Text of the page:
Long Way North

Review by Sophie Yapp @sophieyapp

Directed by

Rémi Chayé

Starring

Antony Hickling Christa Théret Féodor Atkine

Anticipation.

Interested to see how Rémi Chayé transitions from storyboard artist to first-time director.

Enjoyment.

A semi-predictable story takes a while to unfold, but visually this is a dream.

In Retrospect.

It certainly was a long way north, but it was made worthwhile by the view.

This visually lustrous animated adventure film is hamstrung by its simplistic central story.

Rémi Chayé’s Long Way North is an animated adventure set in 1882, where Sasha, a young Russian princess, embarks on an expedition from Saint Petersburg to the North Pole in order to solve the mystery regarding the disappearance of her grandfather, a renowned explorer. This tale of personal discovery reveals much more than just facts, but is ultimately about a woman consolidating her identity.

On their journey, crew dynamics are put to the test on a number of occasions. Risky and undesirable circumstances befall them at every turn, be it through their struggles to overcome nightmarishly choppy seas, or falling victim to collapsing icebergs (which act as a metaphorical representation of the cracks that being to show within the group).

The film’s poignant high concerns Sasha’s journey within a journey. She subtly transitions from spoilt aristocrat – where she has everything handed to her – to a vital team member working hard to earn her keep. The film conveys sentiments of personal progression and undeterred determination, particularly in its gradual unveiling of her grandfather’s whereabouts. This, in turn, leads Sasha to ask tough questions about the preservation of the family legacy. Prior to this, the film’s simplistic quest narrative and its failure to flesh out Sasha’s character suggests the film is aimed at the very young. However, this pivotal element of complex character development is likely to meet the more complex expectations of the adult viewer.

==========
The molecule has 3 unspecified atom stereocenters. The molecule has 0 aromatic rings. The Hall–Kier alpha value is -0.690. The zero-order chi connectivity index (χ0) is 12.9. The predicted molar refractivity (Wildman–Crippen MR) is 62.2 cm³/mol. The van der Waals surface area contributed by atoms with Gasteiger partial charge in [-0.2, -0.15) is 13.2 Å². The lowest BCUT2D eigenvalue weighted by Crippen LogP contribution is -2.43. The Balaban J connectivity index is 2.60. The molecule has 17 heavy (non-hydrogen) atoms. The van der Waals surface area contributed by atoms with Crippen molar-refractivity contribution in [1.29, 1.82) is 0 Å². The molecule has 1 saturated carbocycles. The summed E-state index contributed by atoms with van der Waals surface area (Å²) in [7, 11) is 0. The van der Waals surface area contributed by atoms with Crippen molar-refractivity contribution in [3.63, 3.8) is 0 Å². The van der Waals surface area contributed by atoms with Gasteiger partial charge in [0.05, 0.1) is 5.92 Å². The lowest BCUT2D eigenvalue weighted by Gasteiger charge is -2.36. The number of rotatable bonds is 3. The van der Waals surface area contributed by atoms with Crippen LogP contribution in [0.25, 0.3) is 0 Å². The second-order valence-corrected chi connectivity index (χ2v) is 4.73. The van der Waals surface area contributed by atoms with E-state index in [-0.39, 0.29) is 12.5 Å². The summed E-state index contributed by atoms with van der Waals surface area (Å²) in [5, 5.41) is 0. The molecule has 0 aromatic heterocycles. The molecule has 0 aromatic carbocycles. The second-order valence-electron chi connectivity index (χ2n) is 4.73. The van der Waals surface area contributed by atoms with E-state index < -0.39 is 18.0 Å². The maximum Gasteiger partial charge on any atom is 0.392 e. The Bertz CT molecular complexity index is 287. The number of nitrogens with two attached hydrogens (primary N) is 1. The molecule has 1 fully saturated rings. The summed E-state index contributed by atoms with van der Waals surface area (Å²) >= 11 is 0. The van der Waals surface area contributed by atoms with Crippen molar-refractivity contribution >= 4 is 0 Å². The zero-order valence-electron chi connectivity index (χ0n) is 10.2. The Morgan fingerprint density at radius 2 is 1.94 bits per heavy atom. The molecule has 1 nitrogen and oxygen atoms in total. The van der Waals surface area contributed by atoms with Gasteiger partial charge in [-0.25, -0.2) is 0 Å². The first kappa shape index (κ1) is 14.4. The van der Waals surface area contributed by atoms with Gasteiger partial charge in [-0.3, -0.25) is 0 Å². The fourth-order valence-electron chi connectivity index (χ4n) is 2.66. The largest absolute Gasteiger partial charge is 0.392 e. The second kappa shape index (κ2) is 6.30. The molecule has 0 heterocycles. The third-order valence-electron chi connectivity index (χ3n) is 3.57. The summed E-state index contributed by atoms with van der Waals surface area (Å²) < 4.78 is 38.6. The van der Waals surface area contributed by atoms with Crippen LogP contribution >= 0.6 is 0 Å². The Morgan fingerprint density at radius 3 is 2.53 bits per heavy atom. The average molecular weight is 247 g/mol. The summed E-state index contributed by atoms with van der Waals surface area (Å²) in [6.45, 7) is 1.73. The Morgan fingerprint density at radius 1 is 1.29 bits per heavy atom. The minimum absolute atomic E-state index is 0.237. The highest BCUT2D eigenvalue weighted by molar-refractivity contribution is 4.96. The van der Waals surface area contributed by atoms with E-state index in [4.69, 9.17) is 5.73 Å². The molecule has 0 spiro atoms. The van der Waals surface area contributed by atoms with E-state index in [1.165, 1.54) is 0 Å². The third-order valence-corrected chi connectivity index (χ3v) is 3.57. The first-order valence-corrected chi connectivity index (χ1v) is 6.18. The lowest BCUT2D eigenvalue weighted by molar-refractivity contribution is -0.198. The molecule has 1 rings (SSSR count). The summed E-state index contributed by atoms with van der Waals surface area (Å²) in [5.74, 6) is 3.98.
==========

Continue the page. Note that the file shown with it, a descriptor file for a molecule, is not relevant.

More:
The visuals, especially on account of an animation style that is a cross between a watercolour painting and that of a more abstract mode, are where the film’s strengths truly lie. Colours are complimentary to the fluctuating moods throughout the film, exposed through vibrancy in the earlier sequences to portray wealth and aristocracy, shifting to dark and dreary tones occurring during the perilous voyage itself.

Eerily sepia-toned flashbacks are indicative of the passage of time, and not-far-from-realistic scenic views and faultless positioning of lighting shows commendable attention to detail. The use of facial expressions adds substance to the characters, which may otherwise have gone unnoticed due to their two-dimensional cartoon form. As such, this otherwise slightly underwhelming animation is elevated due to its abundant provision of visual pleasure.

Published 17 Jun 2016

Tags: 2D Animation French Cinema

Anticipation.

Interested to see how Rémi Chayé transitions from storyboard artist to first-time director.

Enjoyment.

A semi-predictable story takes a while to unfold, but visually this is a dream.

In Retrospect.

It certainly was a long way north, but it was made worthwhile by the view.

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